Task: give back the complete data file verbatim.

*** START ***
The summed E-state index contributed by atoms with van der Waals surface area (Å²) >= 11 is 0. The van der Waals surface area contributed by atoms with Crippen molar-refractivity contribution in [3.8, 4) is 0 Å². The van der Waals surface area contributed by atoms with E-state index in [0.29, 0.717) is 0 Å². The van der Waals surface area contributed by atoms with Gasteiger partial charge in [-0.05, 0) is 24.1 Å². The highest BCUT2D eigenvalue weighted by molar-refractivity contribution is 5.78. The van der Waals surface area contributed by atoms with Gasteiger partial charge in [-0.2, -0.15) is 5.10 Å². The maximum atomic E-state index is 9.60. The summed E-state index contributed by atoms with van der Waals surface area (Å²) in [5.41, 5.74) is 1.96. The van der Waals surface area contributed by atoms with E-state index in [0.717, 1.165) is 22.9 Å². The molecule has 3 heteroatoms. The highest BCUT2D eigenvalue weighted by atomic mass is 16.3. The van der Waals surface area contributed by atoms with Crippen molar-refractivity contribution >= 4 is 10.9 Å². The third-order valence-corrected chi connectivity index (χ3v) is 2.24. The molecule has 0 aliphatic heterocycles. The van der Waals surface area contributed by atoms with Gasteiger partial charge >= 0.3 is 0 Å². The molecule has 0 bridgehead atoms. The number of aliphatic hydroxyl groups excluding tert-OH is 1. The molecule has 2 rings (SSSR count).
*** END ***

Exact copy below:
The summed E-state index contributed by atoms with van der Waals surface area (Å²) >= 11 is 0. The van der Waals surface area contributed by atoms with Crippen molar-refractivity contribution in [3.8, 4) is 0 Å². The van der Waals surface area contributed by atoms with E-state index in [0.29, 0.717) is 0 Å². The van der Waals surface area contributed by atoms with Gasteiger partial charge in [-0.05, 0) is 24.1 Å². The highest BCUT2D eigenvalue weighted by molar-refractivity contribution is 5.78. The van der Waals surface area contributed by atoms with Gasteiger partial charge in [-0.2, -0.15) is 5.10 Å². The maximum atomic E-state index is 9.60. The summed E-state index contributed by atoms with van der Waals surface area (Å²) in [5.41, 5.74) is 1.96. The van der Waals surface area contributed by atoms with E-state index in [0.717, 1.165) is 22.9 Å². The molecule has 3 heteroatoms. The highest BCUT2D eigenvalue weighted by atomic mass is 16.3. The van der Waals surface area contributed by atoms with Crippen molar-refractivity contribution >= 4 is 10.9 Å². The third-order valence-corrected chi connectivity index (χ3v) is 2.24. The molecule has 0 aliphatic heterocycles. The van der Waals surface area contributed by atoms with Gasteiger partial charge >= 0.3 is 0 Å². The molecule has 0 bridgehead atoms. The number of aliphatic hydroxyl groups excluding tert-OH is 1. The molecule has 2 rings (SSSR count).